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Fall Into Reading 2008 Update 3

In other news, here’s an update for my Fall Into Reading Challenge:

Click on the ones with ** to see my reviews.

Here’s the list of books I’ve read for the Fall Into Reading Challenge 2008:

1. A Grave in the Air by Stephen Henighan **
2. Any Given Doomsday by Lori Handeland **
3. Kindred Spirits by Marilyn Meredith**
4. Sex at Noon Taxes by Sally Van Doren**
5. The Safety of Secrets by Delaune Michel**
6. The Stupidest Angel by Christopher Moore **
7. Black Flies by Shannon Burke **
8. Life After Genius by M. Ann Jacoby **
9. Lydia Bennet’s Story by Jane Odiwe **
10. Testimony by Anita Shreve**
11. Pemberley by the Sea by Abigail Reynolds **
12. The House on Tradd Street by Karen White **
13. The Sighing of the Winter Trees by Laura Grossman **
14. Scattered Leaves by Richard Roach **
15. Off the Menu by Christine Son **
16. Cold Rock River by Jackie Lee Miles **
17. Owen Fiddler by Marvin D. Wilson **
18. Matrimony by Joshua Henkin **
19. Fixing Hell: An Army Psychologist Confronts Abu Ghraib by Larry C. James **
20. The Green Beauty Guide by Julie Gabriel **
21. You Lost Him at Hello by Jess McCann **

I’ve played with this list off and on for some time, and finally gave up on it at 21 books for the challenge because I always think I can get through more books than I can. I have two reviews forthcoming, but for all intents and purposes, I’ve finished the challenge.

***Don’t forget my giveaway for an inscribed copy of Matrimony by Joshua Henkin. Deadline is Dec. 21 and the contest is international.**

War Through the Generations Challenge: WWII

By now, you all should have seen my initial post about the War Through the Generations: Reading Challenges that Anna and I are co-hosting. Click on the button to the right if you want more information about signing up for the reading challenge.

As for my reading goal, I’m going to initially say I will read five books, though as we all know, I get carried away sometimes and will more than likely expand this reading list and make it more challenge beginning in January.

For now, these are the books I’ve pre-selected in no particular order:

1. Schindler’s List by Thomas Keneally
2. Roosevelt’s Secret War by Joseph Persico
3. Beside a Burning Sea by John Shors
4. Keeping Hannah Waiting by Dave Clarke
5. Reading by Lightning by Joan Thomas

Click on the icon to the left for the reading list for the WWII Challenge, which continues to grow. Select your favorites.

Did you like our buttons? Well, Monica at Monniblog made them for us. She rocks. The one to the left is from a photo I took in Washington D.C. on one of the many visits I pay to the city with touring guests.

***Don’t forget my Pemberley by the Sea contest. It ends on Dec. 10 at Midnight EST. Sorry open only to U.S. and Canadian addressed residents.**

Our First Hosted Reading Challenge


Can you believe it? Anna (Diary of an Eccentric) and I have launched our very first challenge. Its been a long time in the planning, but here is the official unveiling here at Savvy Verse & Wit.

What: War Through the Generations: Reading Challenges (because you know there has to be more than one reading challenge)

Where: Click on the blog title and go participate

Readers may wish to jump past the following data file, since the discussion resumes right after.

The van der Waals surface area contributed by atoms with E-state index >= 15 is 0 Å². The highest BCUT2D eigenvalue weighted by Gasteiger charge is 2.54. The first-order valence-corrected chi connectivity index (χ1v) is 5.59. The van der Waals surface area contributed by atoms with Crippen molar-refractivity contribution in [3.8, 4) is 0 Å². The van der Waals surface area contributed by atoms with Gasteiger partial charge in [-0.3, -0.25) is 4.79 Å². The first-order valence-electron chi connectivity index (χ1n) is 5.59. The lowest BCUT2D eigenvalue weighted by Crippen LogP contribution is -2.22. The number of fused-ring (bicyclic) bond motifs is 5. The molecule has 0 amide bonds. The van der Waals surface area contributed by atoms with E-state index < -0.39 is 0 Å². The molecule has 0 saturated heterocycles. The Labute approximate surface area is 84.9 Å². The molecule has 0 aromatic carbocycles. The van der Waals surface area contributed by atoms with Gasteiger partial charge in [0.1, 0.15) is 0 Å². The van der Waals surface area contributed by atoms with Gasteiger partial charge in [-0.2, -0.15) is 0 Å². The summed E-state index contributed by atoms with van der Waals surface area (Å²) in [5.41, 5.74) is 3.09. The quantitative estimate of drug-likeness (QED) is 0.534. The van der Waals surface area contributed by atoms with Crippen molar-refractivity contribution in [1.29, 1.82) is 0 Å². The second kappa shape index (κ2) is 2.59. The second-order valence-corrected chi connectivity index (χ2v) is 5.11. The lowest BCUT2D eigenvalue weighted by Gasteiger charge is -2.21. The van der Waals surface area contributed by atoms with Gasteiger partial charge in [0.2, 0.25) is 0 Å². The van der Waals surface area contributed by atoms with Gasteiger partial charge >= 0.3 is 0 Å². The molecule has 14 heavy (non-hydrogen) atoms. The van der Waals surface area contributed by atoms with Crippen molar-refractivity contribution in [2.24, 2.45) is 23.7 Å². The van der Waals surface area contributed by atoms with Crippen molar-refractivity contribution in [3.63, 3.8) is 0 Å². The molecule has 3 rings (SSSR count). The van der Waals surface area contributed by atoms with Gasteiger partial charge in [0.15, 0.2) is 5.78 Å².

When: First Challenge is WWII beginning Jan. 1, 2009 and lasting 12 months through Dec. 31, 2009

Why: Because we’re bookworms and love reading books, fictional and nonfictional. And because you want to read about the impact of war on characters and real people. Perhaps because you think we can learn from our mistakes. Doesn’t really matter? It’s books.

As Anna says so eloquently, “We spent a few months hammering out our goals, setting up the blog, pondering buttons and banners, and we’re finally ready to go live. Thanks to Monica at Monniblog, we have an awesome banner and some rockin’ buttons!”

The Rules:

1. Sign up and establish your reading goal, which must be a minimum of 5 books in 12 months; Don’t worry you can do it.

2. If you sign up by Jan. 31, 2009, and meet or exceed your reading goal for the challenge, you will be entered into a drawing for one of the prizes, which are to be determined.

3. Grab one of Monica’s ROCKIN’ Buttons:

4. Check out the list of WWII books, we’ve compiled (OK, mostly Anna compiled this list–Way to Go!)

5. If you have comments, suggestions, book suggestions, or just want to chat about the blog, books, WWII, or whatever, send an email to warthroughgenerations AT gmail DOT com or stop by the blog.

P.S. The blog won’t just be a reading challenge, we’re also planning on posting personal war stories, newsworthy stories, and other discussions. Feel free to contribute.

Winner and Some Updates!


Out of only 18 entrants, the lucky winner picked by Randomizer.org is #9, Marvin D. Wilson!

Congrats to Marvin. All those extra entries have paid off for you.

In other news, here’s an update for my Fall Into Reading Challenge:

Click on the ones with ** to see my reviews.

Here’s the list of books I plan on reading for the Fall Into Reading Challenge 2008:

1. A Grave in the Air by Stephen Henighan **
2. Any Given Doomsday by Lori Handeland **
3. Kindred Spirits by Marilyn Meredith**
4. Sex at Noon Taxes by Sally Van Doren**
5. The Safety of Secrets by Delaune Michel**
6. The Last Queen by C. W. Gortner
7. The Wonder Singer by George Rabasa
8. The Stupidest Angel by Christopher Moore **
9. Black Flies by Shannon Burke **
10. Freeman Walker by David Allan Cates
11. Falling Under by Danielle Younge-Ullman
12. Life After Genius by M. Ann Jacoby **
13. Lydia Bennet’s Story by Jane Odiwe **
14. Testimony by Anita Shreve**
15. Pemberley by the Sea by Abigail Reynolds **
16. The House on Tradd Street by Karen White **
17. The Sighing of the Winter Trees by Laura Grossman **
18. Scattered Leaves by Richard Roach **
19. Conscience Point by Erica Abeel
20. Off the Menu by Christine Son **
21. Cold Rock River by Jackie Lee Miles **
22. Owen Fiddler by Marvin D. Wilson
23. Open Slowly by Dayle Furlong
24. Matrimony by Joshua Henkin
25. Tomato Girl by Jayne Pupek
26. Mansfield Park Revisited by Joan Aiken
27. The Reluctant Widow by Georgette Heyer
28. Cooperative Village by Frances Madeson
29. Fixing Hell: An Army Psychologist Confronts Abu Ghraib by Larry C. James